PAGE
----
Cell-cell recognition and adhesion are thought to be complex, multistep phenomena, and may involve cell surface carbohydrates and their receptors on apposing cell surfaces. We have modeled such interactions using hepatocytes and polymer (gel) surfaces derivatized with carbohydrate ligands, and have demonstrated carbohydrate-specific cell adhesion (Schnaar, R. L., Weigel, P. H., Kuhlenschmidt, M. S., Lee, Y. C., and Roseman, S. (1978) J. Biol. Chem. 253, 7940-7951). In the present studies, we have developed a method to quantitate the forces involved in cell-gel adhesion. Our method is based on that of McClay et al. (McClay, D. R., Wessel, G. M., and Marchase, R. B. (1981) Proc. Natl. Acad. Sci. U. S. A. 78, 4975-4979) which was designed to measure the forces involved in intercellular adhesion. The following results were obtained. 1) Chicken and rat hepatocytes adhere specifically to gels derivatized with N-acetylglucosamine and galactose, respectively, at either 4 degrees C or 37 degrees C. 2) At 37 degrees C, after a lag of 10-20 min, stabilization of the adhesion occurs, resulting in a 15-fold (or greater) increase in the force of adhesion. 3) This marked strengthening of adhesion does not occur at 4 degrees C and is blocked by inhibitors of oxidative phosphorylation. These data demonstrate that cells can recognize and adhere to specific carbohydrates on apposing surfaces, and can then respond by mobilizing cellular energy to strengthen that adhesion. This series of events is strikingly similar to that shown for cell-cell adhesion between hepatocytes or between neural retina cells (Umbreit, J., and Roseman, S. (1975) J. Biol. Chem. 250, 9360-9368; McClay, D. R., Wessel, G. M., and Marchase, R. B. (1981) Proc. Natl. Acad. Sci. U. S. A. 78, 4975-4979). The present results suggest that the cell surface analogs described may provide a well controlled experimental system to probe the molecular events involved in cell-cell adhesion.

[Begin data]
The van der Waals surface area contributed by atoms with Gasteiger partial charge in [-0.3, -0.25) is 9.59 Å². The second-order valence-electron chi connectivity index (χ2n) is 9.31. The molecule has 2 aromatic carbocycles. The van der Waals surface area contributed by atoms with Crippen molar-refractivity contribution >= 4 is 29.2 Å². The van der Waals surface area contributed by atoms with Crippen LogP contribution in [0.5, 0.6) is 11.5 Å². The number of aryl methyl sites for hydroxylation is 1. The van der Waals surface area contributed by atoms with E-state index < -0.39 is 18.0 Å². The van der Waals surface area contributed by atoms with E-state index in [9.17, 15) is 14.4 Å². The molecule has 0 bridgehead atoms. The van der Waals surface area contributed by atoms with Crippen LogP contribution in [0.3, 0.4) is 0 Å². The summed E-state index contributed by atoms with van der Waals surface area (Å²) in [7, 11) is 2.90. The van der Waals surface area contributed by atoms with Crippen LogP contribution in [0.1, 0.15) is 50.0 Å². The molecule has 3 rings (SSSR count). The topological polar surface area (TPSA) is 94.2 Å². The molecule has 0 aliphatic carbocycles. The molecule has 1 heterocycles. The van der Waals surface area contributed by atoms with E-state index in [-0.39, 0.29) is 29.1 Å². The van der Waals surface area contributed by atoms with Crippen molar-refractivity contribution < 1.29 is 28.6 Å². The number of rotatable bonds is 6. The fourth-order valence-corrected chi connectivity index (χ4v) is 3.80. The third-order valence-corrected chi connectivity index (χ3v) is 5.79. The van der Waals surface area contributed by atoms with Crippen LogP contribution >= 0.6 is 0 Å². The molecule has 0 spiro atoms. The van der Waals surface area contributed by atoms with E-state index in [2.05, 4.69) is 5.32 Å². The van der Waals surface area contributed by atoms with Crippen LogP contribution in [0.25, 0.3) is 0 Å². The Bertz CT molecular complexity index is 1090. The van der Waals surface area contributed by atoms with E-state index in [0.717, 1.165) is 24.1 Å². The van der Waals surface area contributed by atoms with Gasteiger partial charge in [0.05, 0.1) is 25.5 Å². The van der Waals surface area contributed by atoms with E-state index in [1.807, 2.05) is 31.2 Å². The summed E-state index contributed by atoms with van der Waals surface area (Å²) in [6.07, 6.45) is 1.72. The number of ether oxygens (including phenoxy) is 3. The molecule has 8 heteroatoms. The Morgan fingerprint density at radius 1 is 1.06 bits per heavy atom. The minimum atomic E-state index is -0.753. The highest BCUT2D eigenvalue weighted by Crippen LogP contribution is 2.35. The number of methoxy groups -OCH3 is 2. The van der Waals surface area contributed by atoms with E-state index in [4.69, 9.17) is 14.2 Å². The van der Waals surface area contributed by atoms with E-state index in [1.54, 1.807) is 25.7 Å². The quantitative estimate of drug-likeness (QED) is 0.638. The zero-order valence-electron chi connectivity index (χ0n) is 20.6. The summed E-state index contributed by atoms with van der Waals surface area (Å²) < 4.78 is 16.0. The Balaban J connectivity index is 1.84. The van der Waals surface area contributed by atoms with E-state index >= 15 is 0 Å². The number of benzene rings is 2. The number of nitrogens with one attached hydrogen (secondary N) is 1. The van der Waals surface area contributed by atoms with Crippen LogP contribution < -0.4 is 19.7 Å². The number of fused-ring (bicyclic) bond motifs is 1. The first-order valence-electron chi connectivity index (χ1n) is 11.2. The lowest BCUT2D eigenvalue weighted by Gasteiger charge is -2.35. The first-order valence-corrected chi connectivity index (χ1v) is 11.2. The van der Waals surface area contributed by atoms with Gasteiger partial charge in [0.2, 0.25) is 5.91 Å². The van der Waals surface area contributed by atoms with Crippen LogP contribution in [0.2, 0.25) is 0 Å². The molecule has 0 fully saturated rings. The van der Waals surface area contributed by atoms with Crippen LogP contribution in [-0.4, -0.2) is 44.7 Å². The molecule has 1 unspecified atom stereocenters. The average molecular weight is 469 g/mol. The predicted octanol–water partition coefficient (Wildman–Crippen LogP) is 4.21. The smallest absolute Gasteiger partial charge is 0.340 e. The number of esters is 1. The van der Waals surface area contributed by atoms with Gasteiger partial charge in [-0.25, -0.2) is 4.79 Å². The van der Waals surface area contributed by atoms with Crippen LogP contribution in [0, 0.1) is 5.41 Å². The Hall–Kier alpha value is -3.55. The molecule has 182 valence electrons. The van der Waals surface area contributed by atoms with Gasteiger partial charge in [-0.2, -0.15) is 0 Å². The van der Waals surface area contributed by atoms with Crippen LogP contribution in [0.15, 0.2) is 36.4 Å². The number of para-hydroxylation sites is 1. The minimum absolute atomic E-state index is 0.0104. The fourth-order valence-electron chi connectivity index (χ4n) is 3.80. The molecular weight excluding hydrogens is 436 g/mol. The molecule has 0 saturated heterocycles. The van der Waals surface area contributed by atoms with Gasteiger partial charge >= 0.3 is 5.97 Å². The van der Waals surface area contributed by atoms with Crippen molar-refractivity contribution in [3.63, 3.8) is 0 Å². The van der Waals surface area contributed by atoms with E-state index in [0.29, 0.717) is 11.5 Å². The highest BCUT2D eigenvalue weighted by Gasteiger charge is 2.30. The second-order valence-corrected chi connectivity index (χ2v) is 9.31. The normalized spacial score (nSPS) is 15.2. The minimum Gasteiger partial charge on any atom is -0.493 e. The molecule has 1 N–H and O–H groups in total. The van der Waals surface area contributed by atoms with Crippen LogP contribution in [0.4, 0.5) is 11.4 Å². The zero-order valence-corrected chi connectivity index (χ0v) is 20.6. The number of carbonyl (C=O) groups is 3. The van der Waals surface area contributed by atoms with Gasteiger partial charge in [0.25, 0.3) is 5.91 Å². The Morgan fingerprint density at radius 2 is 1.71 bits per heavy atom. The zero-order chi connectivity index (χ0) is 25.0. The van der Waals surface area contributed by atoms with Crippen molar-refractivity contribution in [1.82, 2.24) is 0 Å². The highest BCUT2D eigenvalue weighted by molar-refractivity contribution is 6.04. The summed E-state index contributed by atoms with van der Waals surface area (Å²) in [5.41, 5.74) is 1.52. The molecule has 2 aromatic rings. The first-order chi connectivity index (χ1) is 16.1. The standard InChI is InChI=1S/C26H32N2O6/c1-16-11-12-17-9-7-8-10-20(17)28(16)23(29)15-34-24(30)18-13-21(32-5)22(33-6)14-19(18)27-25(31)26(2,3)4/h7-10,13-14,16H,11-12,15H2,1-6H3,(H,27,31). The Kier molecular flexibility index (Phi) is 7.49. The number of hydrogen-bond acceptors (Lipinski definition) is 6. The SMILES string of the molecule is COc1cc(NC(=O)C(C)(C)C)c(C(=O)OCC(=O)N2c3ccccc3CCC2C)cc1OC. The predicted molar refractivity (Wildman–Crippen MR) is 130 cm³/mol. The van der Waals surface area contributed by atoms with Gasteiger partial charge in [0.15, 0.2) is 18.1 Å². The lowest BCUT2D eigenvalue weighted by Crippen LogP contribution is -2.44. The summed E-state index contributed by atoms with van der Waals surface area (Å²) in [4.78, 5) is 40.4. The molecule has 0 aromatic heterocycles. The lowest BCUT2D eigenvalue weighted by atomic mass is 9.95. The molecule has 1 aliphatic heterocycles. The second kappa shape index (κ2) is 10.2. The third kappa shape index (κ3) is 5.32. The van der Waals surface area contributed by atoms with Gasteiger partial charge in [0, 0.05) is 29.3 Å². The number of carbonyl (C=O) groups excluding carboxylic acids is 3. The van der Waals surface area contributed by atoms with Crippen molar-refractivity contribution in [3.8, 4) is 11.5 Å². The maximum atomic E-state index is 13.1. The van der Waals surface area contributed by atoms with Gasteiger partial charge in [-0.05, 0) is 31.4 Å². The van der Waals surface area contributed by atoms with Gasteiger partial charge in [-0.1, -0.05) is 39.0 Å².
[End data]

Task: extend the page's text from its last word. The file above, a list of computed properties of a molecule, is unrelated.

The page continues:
|Original language||English (US)|
|Number of pages||5|
|Journal||Journal of Biological Chemistry|
|State||Published - Dec 10 1982|
ASJC Scopus subject areas
- Molecular Biology
- Cell Biology